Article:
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The leopard tortoise is the fourth largest species of tortoise in the world, with typical adults reaching 18-inch and weighing 40-pound An adult's maximum shell length can reach 24-inches in diameter. The giant Ethiopian form might reach 39-in in rare cases. Also, in much rarer cases in countries such as Sudan with their high humidity rainforests this type of tortoise can reach up to lengths of 45 inches.
|All tucked in!|
It is a large and attractively marked tortoise. The carapace is high and domed, and pyramid shaped scutes are not uncommon. The skin and background color is cream to yellow, and the carapace is marked with black blotches, spots or even dashes or stripes. Each individual is marked uniquely.
Leopard tortoises are herbivorous. They are more defensive than offensive, retracting feet and head into their shell for protection. This often results in a hissing sound, probably due to the squeezing of air from the lungs as the limbs and head are retracted.
This is the most widely distributed tortoise in Southern Africa. Leopard tortoises are increasingly being bred in captivity. This is a positive development, as it should lead to a gradual reduction in demand for animals caught in the wild.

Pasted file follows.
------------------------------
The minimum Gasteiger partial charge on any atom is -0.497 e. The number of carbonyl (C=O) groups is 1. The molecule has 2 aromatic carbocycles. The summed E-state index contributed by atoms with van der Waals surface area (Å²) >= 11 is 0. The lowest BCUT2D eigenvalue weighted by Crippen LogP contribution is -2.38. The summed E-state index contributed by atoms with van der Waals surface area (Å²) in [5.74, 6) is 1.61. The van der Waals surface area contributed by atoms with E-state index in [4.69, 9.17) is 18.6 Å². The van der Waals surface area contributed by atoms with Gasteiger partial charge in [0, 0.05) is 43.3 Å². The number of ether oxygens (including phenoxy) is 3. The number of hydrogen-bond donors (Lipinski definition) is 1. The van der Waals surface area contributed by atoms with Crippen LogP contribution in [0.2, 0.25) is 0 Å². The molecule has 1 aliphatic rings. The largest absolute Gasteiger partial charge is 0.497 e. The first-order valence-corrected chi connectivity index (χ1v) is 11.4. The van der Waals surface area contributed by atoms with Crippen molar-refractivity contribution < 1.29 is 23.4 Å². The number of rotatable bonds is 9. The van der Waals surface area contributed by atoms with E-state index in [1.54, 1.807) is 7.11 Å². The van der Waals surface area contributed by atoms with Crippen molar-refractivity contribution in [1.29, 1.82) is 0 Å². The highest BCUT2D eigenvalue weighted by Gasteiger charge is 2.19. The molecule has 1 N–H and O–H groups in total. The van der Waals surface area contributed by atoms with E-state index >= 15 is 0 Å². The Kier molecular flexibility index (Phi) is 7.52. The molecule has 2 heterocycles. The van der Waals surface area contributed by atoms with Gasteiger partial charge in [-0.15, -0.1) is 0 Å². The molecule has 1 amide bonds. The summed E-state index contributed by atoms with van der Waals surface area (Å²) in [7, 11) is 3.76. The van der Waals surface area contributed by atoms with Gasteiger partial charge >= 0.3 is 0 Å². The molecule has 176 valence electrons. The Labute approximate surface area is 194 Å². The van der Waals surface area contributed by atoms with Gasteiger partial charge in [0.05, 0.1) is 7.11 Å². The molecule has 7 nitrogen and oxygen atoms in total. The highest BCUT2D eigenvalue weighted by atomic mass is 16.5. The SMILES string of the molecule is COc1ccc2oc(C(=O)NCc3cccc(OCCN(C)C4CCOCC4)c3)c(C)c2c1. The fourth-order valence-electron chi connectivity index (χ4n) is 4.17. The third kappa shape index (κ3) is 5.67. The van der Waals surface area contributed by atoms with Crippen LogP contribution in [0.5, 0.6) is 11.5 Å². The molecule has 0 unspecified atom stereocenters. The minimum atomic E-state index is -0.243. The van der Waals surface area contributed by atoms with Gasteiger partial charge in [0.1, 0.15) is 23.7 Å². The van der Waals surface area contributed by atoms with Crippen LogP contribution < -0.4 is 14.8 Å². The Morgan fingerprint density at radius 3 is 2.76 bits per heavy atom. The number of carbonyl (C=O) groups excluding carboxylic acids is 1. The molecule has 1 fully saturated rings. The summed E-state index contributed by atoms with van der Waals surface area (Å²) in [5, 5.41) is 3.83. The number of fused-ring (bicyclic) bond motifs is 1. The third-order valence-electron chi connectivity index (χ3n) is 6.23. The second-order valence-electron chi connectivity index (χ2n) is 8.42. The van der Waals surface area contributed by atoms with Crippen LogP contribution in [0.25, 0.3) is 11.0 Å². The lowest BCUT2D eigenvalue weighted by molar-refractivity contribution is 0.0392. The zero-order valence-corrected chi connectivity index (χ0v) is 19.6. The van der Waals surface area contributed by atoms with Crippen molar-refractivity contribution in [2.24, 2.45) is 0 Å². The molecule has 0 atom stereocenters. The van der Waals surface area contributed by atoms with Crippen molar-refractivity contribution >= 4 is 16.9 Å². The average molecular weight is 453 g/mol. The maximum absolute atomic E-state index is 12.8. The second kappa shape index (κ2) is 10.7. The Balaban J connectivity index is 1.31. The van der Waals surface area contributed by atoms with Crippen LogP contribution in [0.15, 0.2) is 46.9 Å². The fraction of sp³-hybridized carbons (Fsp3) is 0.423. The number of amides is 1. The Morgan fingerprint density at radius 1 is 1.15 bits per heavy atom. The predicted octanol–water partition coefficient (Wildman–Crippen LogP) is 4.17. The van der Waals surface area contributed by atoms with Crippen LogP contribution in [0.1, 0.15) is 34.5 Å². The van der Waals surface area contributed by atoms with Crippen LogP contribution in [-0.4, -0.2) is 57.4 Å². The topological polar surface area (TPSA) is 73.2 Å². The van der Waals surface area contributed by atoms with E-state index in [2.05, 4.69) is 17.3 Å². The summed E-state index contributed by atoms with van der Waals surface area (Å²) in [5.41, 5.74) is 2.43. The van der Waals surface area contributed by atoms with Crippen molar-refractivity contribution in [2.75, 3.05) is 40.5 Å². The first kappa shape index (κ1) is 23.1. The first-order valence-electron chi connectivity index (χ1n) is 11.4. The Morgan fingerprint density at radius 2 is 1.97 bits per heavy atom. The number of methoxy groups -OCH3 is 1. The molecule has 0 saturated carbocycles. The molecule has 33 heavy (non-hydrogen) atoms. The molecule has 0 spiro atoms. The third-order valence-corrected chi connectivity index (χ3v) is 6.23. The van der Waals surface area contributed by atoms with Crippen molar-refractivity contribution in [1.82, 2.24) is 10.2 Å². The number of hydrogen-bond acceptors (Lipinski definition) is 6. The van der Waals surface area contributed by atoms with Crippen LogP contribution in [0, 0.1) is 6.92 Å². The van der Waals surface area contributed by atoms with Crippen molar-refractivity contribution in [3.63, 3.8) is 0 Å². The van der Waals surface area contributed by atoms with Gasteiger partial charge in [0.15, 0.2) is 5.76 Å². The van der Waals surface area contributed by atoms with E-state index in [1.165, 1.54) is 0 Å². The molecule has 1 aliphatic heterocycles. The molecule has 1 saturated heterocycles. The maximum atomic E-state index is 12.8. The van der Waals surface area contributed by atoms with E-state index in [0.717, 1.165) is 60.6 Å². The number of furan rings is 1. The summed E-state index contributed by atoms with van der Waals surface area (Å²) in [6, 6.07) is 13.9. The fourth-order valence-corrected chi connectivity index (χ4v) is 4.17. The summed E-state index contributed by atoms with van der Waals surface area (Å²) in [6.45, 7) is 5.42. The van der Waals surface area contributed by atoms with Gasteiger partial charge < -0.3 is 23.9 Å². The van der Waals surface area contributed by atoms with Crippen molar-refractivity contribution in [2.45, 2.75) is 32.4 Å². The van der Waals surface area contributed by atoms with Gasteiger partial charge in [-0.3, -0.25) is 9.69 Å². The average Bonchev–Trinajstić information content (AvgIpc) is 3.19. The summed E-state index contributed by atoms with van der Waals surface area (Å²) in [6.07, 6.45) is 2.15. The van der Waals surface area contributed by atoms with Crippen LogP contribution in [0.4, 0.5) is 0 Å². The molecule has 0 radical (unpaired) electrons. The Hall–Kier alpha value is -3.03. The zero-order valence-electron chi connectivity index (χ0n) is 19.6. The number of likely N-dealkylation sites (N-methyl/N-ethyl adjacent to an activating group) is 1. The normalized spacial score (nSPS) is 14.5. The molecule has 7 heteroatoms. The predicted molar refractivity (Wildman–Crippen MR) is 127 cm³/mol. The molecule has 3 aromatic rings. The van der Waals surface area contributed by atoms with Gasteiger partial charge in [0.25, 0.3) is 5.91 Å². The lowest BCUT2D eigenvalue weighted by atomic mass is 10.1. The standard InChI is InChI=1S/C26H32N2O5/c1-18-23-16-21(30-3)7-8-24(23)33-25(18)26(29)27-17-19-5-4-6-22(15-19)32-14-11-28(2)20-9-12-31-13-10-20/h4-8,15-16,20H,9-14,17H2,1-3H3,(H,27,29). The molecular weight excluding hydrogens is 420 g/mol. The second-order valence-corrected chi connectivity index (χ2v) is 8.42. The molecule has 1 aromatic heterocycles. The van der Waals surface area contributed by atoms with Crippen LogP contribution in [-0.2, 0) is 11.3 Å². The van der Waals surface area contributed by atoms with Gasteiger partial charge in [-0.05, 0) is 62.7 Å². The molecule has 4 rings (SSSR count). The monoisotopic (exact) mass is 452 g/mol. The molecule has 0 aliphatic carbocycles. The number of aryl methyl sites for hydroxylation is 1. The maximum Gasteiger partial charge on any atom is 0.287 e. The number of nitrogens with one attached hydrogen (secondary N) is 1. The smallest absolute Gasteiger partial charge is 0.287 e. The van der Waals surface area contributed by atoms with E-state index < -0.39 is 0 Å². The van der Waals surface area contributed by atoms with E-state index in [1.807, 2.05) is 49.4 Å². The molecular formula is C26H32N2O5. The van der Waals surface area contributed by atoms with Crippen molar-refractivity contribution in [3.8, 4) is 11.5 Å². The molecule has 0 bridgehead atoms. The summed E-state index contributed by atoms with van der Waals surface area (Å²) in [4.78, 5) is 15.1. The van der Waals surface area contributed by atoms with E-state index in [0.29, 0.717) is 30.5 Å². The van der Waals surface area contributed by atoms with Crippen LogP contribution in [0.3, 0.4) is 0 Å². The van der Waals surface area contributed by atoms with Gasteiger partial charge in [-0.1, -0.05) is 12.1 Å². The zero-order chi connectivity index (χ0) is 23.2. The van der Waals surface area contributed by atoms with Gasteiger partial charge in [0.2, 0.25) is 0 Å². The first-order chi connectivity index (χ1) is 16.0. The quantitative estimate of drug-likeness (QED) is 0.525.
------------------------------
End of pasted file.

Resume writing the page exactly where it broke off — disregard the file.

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The Diamondback Terrapin can be found in brackish waters from Cape Cod to Texas along the Atlantic and Gulf coasts, including the Floriday Keys.
Named for the diamond patterns on its top shell, with scutes that bear deep, diamond-shaped growth rings. The top shell is light brown, gray, or black; the bottom shell ranges from yellow to olive. Black spots and wiggly marks, in a pattern unique to each turtle, appear on the reptile's whitish skin. The shell size of the male averages 5 inches. The female is larger than the male, with shell size averaging 7.5 inches.
In the summer, they move from marsh creeks onto beaches and dunes to lay their pinkish-white eggs in 6-inch-deep nests in the sand. After 60 - 120 days, the inch-long hatchlings emerge from the nest and enter the nearest water.
While the diamondback terrapin eats snails, clams, crabs, and some marsh plants, the reptile's population was decimated in the 1700s and 1800s because its meat was considered such a delicacy - the chief ingredient in terrapin soup. While protective legislation is now in place, the terrapin's population has a long way to go to rebound from previous overharvesting.